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News Opinion Editorial

Timeout in Owings Mills

In the tussle over mega-development projects in Owings Mills, it's about time we had an adult in the room.

Baltimore County Executive Kevin Kamenetz, who is ordinarily loath to interfere with the County Council's prerogatives when it comes to land use and zoning, is stepping into that role with his promise to veto a piece of legislation that amounted to a massive giveaway to two developers. The bill, passed by the council on Monday, represented legislative sausage making at its worst and could have swamped Owings Mills' already overtaxed infrastructure. The council should take Mr. Kamenetz's rejection of the bill as a prompt to think about development in that community less parochially.

After years of little activity, Owings Mills is suddenly a hot spot for development. The long-stalled Metro Centre project (which includes a community college branch, a library, offices, retail and residences) is finally under way. The owners of the Owings Mills Mall have announced plans for a major redevelopment to turn the structure into an open-air center along the lines of the Hunt Valley Towne Centre. And just a half-mile away, another developer is proposing 400,000 square feet of retail — including a Wegmans supermarket — at the site of the former Solo Cup factory. Some in the community have greeted this flurry of activity with elation, others with concern that it will turn nearby roads into Maryland's largest parking lot.

All this comes as the council is working on its quadrennial comprehensive zoning plan. The use of the word "comprehensive" might suggest that the council considers how all of the rezoning requests it's considering fit with each other, with previous community plans and with other developments that have already been approved. But that's not quite how it has worked out, at least not in Owings Mills.

Council members typically give each other carte blanche to make zoning decisions in their own districts — a tradition known as "councilmanic courtesy" — but the three developments in this case are split among two districts, and the council members who represent them are at odds about how to proceed. Councilman Kenneth N. Oliver, whose district includes the mall and Metro Centre, doesn't want the Wegmans development, known as Foundry Row. Council Chairwoman Vicki Almond, who represents the proposed Foundry Row site, has not formally endorsed the rezoning request that would be needed for that development, but she has spoken favorably about the project. Their division mirrors the fight between the projects' developers and has led to some fierce political infighting, to the detriment of the community and Baltimore County's development process.

Mr. Oliver has said that councilmanic courtesy should not apply to Wegmans, and we agree with him. The county has invested millions in the Metro Centre development, and the approval of a major project nearby that could affect its success is of countywide interest. But he seems not to have seen things that way when he proposed a major loosening of the rules for Metro Centre itself. He introduced legislation that would have allowed the developer, David S. Brown Enterprises, to make the project much denser and taller, with less parking and less open space. Metro Centre is, as the name implies, a transit-oriented development and as such warrants some flexibility on those standards, but Mr. Oliver's proposal went much too far, particularly by removing opportunities for public input and government review.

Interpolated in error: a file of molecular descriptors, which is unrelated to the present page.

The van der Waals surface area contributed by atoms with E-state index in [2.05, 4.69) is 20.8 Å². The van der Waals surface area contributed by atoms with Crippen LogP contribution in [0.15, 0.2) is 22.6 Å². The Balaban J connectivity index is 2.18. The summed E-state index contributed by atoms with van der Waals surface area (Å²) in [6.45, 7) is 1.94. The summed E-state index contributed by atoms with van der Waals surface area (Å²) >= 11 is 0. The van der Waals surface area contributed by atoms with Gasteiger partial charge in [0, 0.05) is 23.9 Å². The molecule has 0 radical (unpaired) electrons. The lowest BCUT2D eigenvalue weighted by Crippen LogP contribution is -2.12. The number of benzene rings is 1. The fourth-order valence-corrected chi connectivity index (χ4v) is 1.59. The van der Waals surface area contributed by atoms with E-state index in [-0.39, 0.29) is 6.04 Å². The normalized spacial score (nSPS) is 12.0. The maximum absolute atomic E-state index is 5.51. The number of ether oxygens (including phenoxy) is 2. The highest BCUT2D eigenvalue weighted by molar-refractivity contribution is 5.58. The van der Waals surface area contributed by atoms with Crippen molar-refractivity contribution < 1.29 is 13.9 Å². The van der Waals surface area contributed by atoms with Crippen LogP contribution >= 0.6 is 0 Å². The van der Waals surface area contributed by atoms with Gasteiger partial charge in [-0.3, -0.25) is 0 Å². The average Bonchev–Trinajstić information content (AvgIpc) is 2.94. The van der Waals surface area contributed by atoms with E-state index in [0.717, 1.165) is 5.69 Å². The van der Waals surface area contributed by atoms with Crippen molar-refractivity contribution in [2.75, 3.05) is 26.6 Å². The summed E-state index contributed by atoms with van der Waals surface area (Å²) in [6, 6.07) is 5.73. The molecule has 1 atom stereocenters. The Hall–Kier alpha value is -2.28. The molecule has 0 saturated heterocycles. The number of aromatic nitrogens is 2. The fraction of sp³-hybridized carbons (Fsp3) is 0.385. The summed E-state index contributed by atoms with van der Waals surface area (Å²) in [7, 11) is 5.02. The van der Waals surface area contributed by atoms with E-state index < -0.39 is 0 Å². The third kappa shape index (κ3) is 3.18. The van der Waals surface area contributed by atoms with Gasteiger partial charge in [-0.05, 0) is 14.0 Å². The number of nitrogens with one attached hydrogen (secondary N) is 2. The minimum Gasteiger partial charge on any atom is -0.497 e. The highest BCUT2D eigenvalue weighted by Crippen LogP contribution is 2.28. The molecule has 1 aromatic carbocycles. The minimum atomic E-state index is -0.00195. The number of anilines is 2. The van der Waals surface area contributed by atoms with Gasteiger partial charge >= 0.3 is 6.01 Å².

The Foundry Row developer, Greenberg Gibbons, appears to have interpreted Mr. Oliver's effort as an act of aggression against its project. If Metro Centre got all that extra density, it could throw off the calculations for adequate public facilities — schools, roads, intersections and the like — and make another major development nearby impossible. The solution? Ms. Almond and Councilwoman Cathy Bevins introduced amendments to Mr. Oliver's bill that exempted any major development within a half-mile of the Metro Centre from those restrictions and others. It's the kind of compromise only a developer would love, but it sailed through the council, 7-0.

Mr. Kamenetz stepped in on Thursday to announce he would veto the bill, his first use of that power as executive. He is absolutely right that it would have run counter to decades of efforts to provide meaningful review and citizen input for development projects and was "bad public policy." The executive's statement was an unusual rebuke for the council, and it should give the members pause. They should take the occasion to step away from those with huge financial interests in the outcome of this fight and think instead about what is the right decision for Owings Mills and the entire county.

Copyright © 2014, The Baltimore Sun
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